Over the years I have posed this question to physicians I respect in a wide range of medical specialties – “if you were the czar of your field and your orders were cheerfully followed, how much money could you save with no loss of quality?” No one ever said less than 25%. Lots said more. Many commented that quality could be improved at the same time.
Last month an article in the New England Journal of Medicine on “Options for Slowing the Growth of Health Care Costs” listed 12 approaches, 10 of which are familiar and widely discussed.
Given that we know how to contain costs, why have we been so powerless to do anything?
The last two options in the NEJM article – rationing - give a clue about our stunning inability to get a grip on costs. The authors write - “Should other options fail to provide sufficient cost reductions, policymakers may be forced to consider various forms of rationing.”
I think they have it backwards.
Cost containment hurts. We won’t make serious efforts until not doing it hurts more. That means being ready to start rationing in an explicit fashion. When we understand that the alternative to serious cost containment is more and more explicit rationing we’ll be readier to bite the bullet. As long as explicit rationing is off the table, cost containment will just get lip service and hand wringing.
A Wall Street Journal article – “Weighing Which Babies Get a Costly Drug” – shows how we can start learning how to ration despite the pablum our political leaders (always excepting Oregon) feed us about achieving painless cost containment through electronic medical records and magical market forces.
Synagis (Palivizumab), an antibody to protect against RSV (Respiratory Syncytial Virus) in children under two, is given as a series of monthly injections, usually five. A full course can cost up to $6,000. Synagis reduces the frequency of hospitalization, but not mortality, in vulnerable infants.
In 2003 the Committee on Infectious Diseases & the Committee on Fetus and Newborn of the American Academy of Pediatrics published a policy for use of Synagis, signed by 38 distinguished pediatricians. In a remarkably straightforward way, the first paragraph states:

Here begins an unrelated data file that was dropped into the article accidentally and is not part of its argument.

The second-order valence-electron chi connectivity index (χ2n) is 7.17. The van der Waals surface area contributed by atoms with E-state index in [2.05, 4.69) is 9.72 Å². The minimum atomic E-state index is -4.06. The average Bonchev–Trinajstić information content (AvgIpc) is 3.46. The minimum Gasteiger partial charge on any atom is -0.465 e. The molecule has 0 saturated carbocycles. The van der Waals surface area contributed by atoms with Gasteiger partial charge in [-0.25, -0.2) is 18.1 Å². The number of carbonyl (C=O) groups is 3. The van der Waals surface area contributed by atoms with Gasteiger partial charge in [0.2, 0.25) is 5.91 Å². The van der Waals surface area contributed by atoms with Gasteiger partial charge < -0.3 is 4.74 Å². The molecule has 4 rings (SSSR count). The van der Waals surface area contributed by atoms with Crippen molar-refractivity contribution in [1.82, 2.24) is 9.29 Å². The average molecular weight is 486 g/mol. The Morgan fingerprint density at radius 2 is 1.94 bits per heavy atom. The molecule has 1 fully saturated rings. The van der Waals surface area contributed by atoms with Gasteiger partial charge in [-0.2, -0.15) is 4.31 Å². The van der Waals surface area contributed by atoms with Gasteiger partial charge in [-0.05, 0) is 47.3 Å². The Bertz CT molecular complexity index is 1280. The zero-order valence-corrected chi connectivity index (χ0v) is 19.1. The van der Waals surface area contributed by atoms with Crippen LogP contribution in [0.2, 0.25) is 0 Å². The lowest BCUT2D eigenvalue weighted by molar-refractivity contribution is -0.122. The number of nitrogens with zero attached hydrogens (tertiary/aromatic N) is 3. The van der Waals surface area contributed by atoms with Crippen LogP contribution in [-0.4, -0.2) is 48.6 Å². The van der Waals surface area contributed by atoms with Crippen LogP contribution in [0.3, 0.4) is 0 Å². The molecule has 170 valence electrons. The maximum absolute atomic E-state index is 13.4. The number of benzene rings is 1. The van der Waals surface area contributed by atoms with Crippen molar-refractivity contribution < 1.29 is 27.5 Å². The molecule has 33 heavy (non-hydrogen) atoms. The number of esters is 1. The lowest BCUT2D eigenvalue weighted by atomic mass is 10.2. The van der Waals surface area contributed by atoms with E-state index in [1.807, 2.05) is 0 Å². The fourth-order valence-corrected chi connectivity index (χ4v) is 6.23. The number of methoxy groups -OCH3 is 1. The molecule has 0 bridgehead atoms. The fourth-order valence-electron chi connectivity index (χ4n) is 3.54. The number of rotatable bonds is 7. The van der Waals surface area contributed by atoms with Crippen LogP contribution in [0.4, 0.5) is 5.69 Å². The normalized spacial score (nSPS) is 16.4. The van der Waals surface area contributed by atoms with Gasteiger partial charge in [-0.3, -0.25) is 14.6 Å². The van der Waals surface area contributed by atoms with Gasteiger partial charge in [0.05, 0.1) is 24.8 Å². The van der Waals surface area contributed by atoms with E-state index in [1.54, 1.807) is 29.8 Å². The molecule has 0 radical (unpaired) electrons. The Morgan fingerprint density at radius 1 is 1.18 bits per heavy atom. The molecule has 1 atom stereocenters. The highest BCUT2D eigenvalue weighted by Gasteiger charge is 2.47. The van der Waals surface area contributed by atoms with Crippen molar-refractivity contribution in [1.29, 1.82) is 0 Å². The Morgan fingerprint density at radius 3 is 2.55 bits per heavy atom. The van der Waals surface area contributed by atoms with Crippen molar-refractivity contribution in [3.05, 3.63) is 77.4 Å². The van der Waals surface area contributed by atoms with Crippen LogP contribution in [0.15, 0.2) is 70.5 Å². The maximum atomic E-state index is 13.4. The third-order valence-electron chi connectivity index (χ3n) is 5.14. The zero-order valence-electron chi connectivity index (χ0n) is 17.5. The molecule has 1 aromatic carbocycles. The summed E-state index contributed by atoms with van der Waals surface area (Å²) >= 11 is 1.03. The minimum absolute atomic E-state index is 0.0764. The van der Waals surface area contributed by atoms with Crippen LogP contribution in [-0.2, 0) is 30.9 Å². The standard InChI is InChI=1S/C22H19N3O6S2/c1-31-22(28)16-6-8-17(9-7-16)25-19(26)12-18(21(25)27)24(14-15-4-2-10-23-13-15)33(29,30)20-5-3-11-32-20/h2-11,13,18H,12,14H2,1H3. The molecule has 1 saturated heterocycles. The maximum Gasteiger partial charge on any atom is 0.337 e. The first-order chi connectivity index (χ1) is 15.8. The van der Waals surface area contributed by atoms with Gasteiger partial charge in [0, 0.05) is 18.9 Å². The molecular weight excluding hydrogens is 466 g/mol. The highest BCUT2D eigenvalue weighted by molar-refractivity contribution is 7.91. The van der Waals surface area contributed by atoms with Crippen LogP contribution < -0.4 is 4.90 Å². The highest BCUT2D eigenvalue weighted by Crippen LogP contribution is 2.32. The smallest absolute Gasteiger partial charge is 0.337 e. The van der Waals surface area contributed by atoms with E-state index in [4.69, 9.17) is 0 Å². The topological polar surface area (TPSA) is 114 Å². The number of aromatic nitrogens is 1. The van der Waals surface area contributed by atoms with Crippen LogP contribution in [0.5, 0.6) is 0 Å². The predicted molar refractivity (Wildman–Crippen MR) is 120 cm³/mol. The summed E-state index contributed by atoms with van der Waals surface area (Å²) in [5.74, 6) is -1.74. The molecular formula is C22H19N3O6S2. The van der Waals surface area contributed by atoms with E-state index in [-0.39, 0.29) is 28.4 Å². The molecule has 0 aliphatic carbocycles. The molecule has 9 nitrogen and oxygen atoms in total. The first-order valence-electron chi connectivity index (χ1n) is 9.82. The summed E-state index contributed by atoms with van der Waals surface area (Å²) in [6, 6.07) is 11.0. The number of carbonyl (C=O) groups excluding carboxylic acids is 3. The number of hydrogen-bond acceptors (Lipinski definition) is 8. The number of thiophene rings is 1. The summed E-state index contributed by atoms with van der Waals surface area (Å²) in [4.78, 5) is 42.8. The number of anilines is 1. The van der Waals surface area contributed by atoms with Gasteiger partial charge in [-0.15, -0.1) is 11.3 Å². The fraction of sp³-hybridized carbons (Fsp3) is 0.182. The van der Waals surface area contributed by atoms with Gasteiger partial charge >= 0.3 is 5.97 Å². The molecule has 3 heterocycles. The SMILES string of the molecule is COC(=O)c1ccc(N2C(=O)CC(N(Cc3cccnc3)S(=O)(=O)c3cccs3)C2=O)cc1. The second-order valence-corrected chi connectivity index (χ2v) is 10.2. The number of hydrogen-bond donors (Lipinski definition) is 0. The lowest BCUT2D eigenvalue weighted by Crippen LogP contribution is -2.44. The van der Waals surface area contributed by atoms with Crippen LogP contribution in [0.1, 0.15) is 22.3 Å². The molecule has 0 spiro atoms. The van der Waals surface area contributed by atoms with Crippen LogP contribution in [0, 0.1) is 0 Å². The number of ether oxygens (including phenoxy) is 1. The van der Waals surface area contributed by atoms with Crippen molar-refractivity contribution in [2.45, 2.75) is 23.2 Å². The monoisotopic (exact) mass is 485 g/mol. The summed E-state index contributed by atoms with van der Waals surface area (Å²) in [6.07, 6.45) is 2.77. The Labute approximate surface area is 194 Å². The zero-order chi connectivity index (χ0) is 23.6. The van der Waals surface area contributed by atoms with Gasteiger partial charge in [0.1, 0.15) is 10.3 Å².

…immunoprophylaxis should be reserved for use in infants and children at greatest risk of severe RSV infection because of the high cost of this intervention.
Three years later, RAND studied the cost-effectiveness of Synagis in premature infants without lung disease, one of the groups of concern with regard to increased vulnerability to RSV. The study concluded:
...the current recommendations for the use of palivizumab as RSV prophylaxis in premature infants without chronic lung disease are not cost-effective by today's standards. Our analyses support the implementation of more restrictive guidelines for RSV prophylaxis for these infants...
I can't offer expert assessment of the American Academy of Pediatrics guidelines or the RAND study. But I can say that that they are just the kind of studies and deliberations we would need to conduct explicit rationing in an ethical manner.
Major insurance coverage policies largely follow the AAP guidelines and associated studies. Aetna, for example, posts its coverage criteria on the web. As an ethics wonk I was impressed with the wording of the Aetna policy, especially the recurrent use of "Aetna considers Synagis medically necessary for..." rather than "Synagis is medically necessary for..." (emphasis added) By using "considers" Aetna acknowledges that it is making a policy judgment based on its assessment of when the value provided by Synagis warrants its use. That's rationing.
The bottom line is that without using the dreaded "r" word, our society is beginning to learn how to ration. When we become bold enough to say it out loud and practice it more widely we will be energized to work at cost containment in a serious manner.